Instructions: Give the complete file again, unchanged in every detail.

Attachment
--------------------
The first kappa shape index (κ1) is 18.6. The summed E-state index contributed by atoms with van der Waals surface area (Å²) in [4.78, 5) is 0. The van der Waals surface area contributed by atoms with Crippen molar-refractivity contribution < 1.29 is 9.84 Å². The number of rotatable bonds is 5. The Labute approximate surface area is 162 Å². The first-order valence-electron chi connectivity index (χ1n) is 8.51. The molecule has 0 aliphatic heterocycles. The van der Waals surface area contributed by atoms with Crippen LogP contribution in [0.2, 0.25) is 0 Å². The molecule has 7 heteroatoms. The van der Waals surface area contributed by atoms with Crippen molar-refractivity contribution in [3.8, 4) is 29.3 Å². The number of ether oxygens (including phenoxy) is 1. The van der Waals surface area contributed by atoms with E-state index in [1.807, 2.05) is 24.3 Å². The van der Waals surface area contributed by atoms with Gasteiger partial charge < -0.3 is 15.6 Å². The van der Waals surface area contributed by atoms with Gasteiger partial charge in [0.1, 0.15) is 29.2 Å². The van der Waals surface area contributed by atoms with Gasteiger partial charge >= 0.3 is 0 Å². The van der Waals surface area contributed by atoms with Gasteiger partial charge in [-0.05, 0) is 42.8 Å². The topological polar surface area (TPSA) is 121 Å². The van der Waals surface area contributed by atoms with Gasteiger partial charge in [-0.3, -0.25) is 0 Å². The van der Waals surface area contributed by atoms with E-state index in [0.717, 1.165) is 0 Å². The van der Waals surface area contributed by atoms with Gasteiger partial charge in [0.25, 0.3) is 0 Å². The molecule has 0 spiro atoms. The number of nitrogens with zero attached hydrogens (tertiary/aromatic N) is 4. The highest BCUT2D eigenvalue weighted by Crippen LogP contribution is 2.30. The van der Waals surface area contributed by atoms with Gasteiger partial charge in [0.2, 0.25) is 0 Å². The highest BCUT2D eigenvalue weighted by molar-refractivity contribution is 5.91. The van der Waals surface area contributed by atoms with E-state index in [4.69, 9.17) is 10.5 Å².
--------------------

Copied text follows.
The first kappa shape index (κ1) is 18.6. The summed E-state index contributed by atoms with van der Waals surface area (Å²) in [4.78, 5) is 0. The van der Waals surface area contributed by atoms with Crippen molar-refractivity contribution < 1.29 is 9.84 Å². The number of rotatable bonds is 5. The Labute approximate surface area is 162 Å². The first-order valence-electron chi connectivity index (χ1n) is 8.51. The molecule has 0 aliphatic heterocycles. The van der Waals surface area contributed by atoms with Crippen LogP contribution in [0.2, 0.25) is 0 Å². The molecule has 7 heteroatoms. The van der Waals surface area contributed by atoms with Crippen molar-refractivity contribution in [3.8, 4) is 29.3 Å². The number of ether oxygens (including phenoxy) is 1. The van der Waals surface area contributed by atoms with E-state index in [1.807, 2.05) is 24.3 Å². The van der Waals surface area contributed by atoms with Gasteiger partial charge < -0.3 is 15.6 Å². The van der Waals surface area contributed by atoms with Gasteiger partial charge in [0.1, 0.15) is 29.2 Å². The van der Waals surface area contributed by atoms with Gasteiger partial charge >= 0.3 is 0 Å². The van der Waals surface area contributed by atoms with Gasteiger partial charge in [-0.05, 0) is 42.8 Å². The topological polar surface area (TPSA) is 121 Å². The van der Waals surface area contributed by atoms with Gasteiger partial charge in [-0.3, -0.25) is 0 Å². The van der Waals surface area contributed by atoms with E-state index in [0.717, 1.165) is 0 Å². The van der Waals surface area contributed by atoms with Gasteiger partial charge in [0.25, 0.3) is 0 Å². The molecule has 0 spiro atoms. The number of nitrogens with zero attached hydrogens (tertiary/aromatic N) is 4. The highest BCUT2D eigenvalue weighted by Crippen LogP contribution is 2.30. The van der Waals surface area contributed by atoms with Gasteiger partial charge in [0.2, 0.25) is 0 Å². The highest BCUT2D eigenvalue weighted by molar-refractivity contribution is 5.91. The van der Waals surface area contributed by atoms with E-state index in [4.69, 9.17) is 10.5 Å².